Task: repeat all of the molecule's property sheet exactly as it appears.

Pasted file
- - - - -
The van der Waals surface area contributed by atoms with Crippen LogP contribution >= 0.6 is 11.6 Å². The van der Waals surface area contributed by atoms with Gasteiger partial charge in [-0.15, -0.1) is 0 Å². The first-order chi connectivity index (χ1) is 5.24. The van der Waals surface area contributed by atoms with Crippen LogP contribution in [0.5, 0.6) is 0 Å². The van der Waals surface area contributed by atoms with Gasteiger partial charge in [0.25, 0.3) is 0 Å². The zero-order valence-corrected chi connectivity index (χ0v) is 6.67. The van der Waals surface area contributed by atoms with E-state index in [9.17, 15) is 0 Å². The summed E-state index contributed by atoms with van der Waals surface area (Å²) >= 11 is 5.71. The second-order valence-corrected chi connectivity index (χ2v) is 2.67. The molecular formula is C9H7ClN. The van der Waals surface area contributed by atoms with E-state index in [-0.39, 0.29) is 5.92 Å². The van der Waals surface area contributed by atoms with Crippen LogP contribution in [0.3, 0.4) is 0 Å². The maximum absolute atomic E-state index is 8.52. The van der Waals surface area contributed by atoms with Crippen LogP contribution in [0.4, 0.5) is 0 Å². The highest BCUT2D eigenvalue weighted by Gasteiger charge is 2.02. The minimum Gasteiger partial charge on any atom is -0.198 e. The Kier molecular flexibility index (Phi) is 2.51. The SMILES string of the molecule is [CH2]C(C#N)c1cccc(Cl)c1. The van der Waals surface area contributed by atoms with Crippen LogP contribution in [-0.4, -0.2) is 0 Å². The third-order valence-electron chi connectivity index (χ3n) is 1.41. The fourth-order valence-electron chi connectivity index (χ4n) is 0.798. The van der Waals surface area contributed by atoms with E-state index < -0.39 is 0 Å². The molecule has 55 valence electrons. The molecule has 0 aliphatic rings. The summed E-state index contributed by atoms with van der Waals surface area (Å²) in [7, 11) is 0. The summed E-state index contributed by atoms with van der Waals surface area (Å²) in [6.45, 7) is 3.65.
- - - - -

The van der Waals surface area contributed by atoms with Crippen LogP contribution >= 0.6 is 11.6 Å². The van der Waals surface area contributed by atoms with Gasteiger partial charge in [-0.15, -0.1) is 0 Å². The first-order chi connectivity index (χ1) is 5.24. The van der Waals surface area contributed by atoms with Crippen LogP contribution in [0.5, 0.6) is 0 Å². The van der Waals surface area contributed by atoms with Gasteiger partial charge in [0.25, 0.3) is 0 Å². The zero-order valence-corrected chi connectivity index (χ0v) is 6.67. The van der Waals surface area contributed by atoms with E-state index in [9.17, 15) is 0 Å². The summed E-state index contributed by atoms with van der Waals surface area (Å²) >= 11 is 5.71. The second-order valence-corrected chi connectivity index (χ2v) is 2.67. The molecular formula is C9H7ClN. The van der Waals surface area contributed by atoms with E-state index in [-0.39, 0.29) is 5.92 Å². The van der Waals surface area contributed by atoms with Crippen LogP contribution in [0.3, 0.4) is 0 Å². The maximum absolute atomic E-state index is 8.52. The van der Waals surface area contributed by atoms with Crippen LogP contribution in [0.4, 0.5) is 0 Å². The highest BCUT2D eigenvalue weighted by Gasteiger charge is 2.02. The minimum Gasteiger partial charge on any atom is -0.198 e. The Kier molecular flexibility index (Phi) is 2.51. The SMILES string of the molecule is [CH2]C(C#N)c1cccc(Cl)c1. The van der Waals surface area contributed by atoms with Crippen LogP contribution in [-0.4, -0.2) is 0 Å². The third-order valence-electron chi connectivity index (χ3n) is 1.41. The fourth-order valence-electron chi connectivity index (χ4n) is 0.798. The van der Waals surface area contributed by atoms with E-state index < -0.39 is 0 Å². The molecule has 55 valence electrons. The molecule has 0 aliphatic rings. The summed E-state index contributed by atoms with van der Waals surface area (Å²) in [7, 11) is 0. The summed E-state index contributed by atoms with van der Waals surface area (Å²) in [6.45, 7) is 3.65.